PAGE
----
If the key to real estate is “location, location, location,” then the industrial sector certainly isn’t an exception. It’s no secret the sector is outperforming many of its peers, drawing the interest of both domestic and foreign investors and closing the first half of the year with US$24 billion in sales, 20.7 percent growth over the same period last year.
But the real story is where that investment is going.
“We’re seeing capital move into secondary and tertiary markets for two reasons,” said Craig Meyer, JLL President of Americas Industrial. “First, industrial assets are the darling of the capital markets, and yields in primary markets are continuing to compress as more investors want to get involved. Second, the solid fundamentals that have made primary markets so viable are spreading across the country and into secondary and tertiary markets.”
The numbers clearly illustrate how dramatic the expansion into these markets is. According to JLL research, primary market activity accounted for 40.8 percent of sales in the first half of the year, but secondary markets (43 percent) led the way and tertiary markets (16.2 percent) showed significant growth.
Perhaps the biggest change is taking place in tertiary markets, where investment has grown 36.2 percent since 2014.
“In some land-constrained markets like San Francisco or Los Angeles, cap rates have continued to compress, rents are growing and there is very little new supply,” said Meyer. “Investors want to strike that balance between finding the right geography and getting the return they need – and smaller markets allow them to underwrite that.”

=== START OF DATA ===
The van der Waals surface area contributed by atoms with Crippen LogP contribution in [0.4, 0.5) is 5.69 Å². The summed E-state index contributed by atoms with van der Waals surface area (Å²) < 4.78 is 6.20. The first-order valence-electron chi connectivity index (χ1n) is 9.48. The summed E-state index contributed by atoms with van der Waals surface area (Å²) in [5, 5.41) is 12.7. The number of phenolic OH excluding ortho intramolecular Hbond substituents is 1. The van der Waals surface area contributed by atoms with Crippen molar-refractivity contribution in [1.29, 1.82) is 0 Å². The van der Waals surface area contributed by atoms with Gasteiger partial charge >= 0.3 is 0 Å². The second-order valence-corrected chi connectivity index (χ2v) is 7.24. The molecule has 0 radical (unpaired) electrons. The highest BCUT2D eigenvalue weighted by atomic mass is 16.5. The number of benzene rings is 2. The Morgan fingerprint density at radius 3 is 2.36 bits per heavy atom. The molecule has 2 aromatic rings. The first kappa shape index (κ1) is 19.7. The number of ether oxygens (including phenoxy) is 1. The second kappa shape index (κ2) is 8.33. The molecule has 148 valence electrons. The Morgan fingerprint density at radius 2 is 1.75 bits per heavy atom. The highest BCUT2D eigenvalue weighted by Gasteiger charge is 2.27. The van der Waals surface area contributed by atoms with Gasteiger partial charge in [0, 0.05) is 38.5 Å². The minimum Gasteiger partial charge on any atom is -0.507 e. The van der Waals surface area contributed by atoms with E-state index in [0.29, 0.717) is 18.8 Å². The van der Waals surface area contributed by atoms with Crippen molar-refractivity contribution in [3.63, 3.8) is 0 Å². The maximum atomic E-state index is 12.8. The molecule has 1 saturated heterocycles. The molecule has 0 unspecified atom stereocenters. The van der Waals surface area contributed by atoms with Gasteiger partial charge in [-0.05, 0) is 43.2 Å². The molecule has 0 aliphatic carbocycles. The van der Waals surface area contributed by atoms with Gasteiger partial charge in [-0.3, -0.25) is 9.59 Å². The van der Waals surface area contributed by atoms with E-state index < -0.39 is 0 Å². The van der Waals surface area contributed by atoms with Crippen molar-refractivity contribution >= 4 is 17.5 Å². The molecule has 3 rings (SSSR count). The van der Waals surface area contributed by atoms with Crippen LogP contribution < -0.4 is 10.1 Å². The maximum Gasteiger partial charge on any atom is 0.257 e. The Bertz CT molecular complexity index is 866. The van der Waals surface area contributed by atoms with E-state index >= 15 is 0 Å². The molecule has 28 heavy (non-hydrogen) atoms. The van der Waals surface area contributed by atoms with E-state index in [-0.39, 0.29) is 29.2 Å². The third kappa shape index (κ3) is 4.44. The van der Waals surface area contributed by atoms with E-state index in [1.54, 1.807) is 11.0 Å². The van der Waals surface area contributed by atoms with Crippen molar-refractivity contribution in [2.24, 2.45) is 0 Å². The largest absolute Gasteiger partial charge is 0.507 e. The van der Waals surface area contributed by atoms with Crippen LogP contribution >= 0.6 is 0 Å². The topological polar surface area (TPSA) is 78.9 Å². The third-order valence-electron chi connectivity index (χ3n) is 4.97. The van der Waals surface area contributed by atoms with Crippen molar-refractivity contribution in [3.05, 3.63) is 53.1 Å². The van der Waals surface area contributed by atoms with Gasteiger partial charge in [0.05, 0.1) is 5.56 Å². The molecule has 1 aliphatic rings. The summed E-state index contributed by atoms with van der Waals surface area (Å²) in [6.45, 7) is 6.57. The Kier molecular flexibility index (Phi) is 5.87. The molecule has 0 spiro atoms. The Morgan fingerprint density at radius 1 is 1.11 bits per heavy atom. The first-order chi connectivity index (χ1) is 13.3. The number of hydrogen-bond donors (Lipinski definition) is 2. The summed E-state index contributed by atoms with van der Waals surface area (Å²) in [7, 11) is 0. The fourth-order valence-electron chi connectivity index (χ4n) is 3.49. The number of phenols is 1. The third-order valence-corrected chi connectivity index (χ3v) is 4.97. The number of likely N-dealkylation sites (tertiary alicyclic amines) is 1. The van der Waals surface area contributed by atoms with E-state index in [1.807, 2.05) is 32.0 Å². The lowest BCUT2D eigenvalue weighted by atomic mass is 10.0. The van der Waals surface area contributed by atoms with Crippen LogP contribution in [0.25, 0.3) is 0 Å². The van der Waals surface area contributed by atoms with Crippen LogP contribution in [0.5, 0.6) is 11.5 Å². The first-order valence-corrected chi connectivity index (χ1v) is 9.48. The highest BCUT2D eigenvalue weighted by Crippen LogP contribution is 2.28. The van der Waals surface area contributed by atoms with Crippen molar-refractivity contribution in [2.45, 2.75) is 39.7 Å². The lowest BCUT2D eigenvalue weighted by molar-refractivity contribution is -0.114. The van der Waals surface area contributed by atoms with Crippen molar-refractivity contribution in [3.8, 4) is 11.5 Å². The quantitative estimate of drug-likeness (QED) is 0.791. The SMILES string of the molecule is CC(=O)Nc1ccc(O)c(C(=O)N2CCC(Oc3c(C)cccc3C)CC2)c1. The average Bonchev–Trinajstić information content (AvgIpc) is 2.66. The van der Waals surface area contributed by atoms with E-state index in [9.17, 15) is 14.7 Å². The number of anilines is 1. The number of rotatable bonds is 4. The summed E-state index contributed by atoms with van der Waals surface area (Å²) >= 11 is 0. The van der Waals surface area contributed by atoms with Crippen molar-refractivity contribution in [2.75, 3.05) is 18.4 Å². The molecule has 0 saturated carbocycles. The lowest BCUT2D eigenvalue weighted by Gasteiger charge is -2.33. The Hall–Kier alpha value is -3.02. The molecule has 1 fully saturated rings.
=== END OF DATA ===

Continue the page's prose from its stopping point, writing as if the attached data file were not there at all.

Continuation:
For instance, Exeter Property Group purchased a five-building, 582,541-square-foot industrial portfolio in Louisville, Kentucky for US$31.9 million from SparrowHawk Real Estate in the third quarter. Louisville has been booming, with asking rents hitting US$3.55 per square foot. Its pipeline includes 4.5 million square feet of speculative space as well as 2.3 million square feet of second-generation space that is back on the market as of H1 2017.
The ‘last-mile’ effect
While yield has been a primary driver of investors’ forays into secondary and tertiary markets, so have changes in the fulfillment industry. The trend toward one-day and day-of delivery to consumers shows no signs of slowing, making last-mile fulfillment centers a necessity for industrial investors.
This was evidenced by Canadian investor Ivanhoe Cambridge’s nearly $1 billion purchase of Evergreen Industrial Properties at the beginning of the third quarter, and Brookfield’s big purchase of a 7.6 million-square-foot industrial portfolio. Both deals had a heavy focus on last-mile fulfillment with assets in high-barrier-to-entry markets as well as secondary markets.
“The industrial sector’s fundamentals are very strong, and we don’t anticipate that changing anytime soon,” said Meyer. “Diversification into new markets and even new product types is to be expected as more investors try to join the party.”
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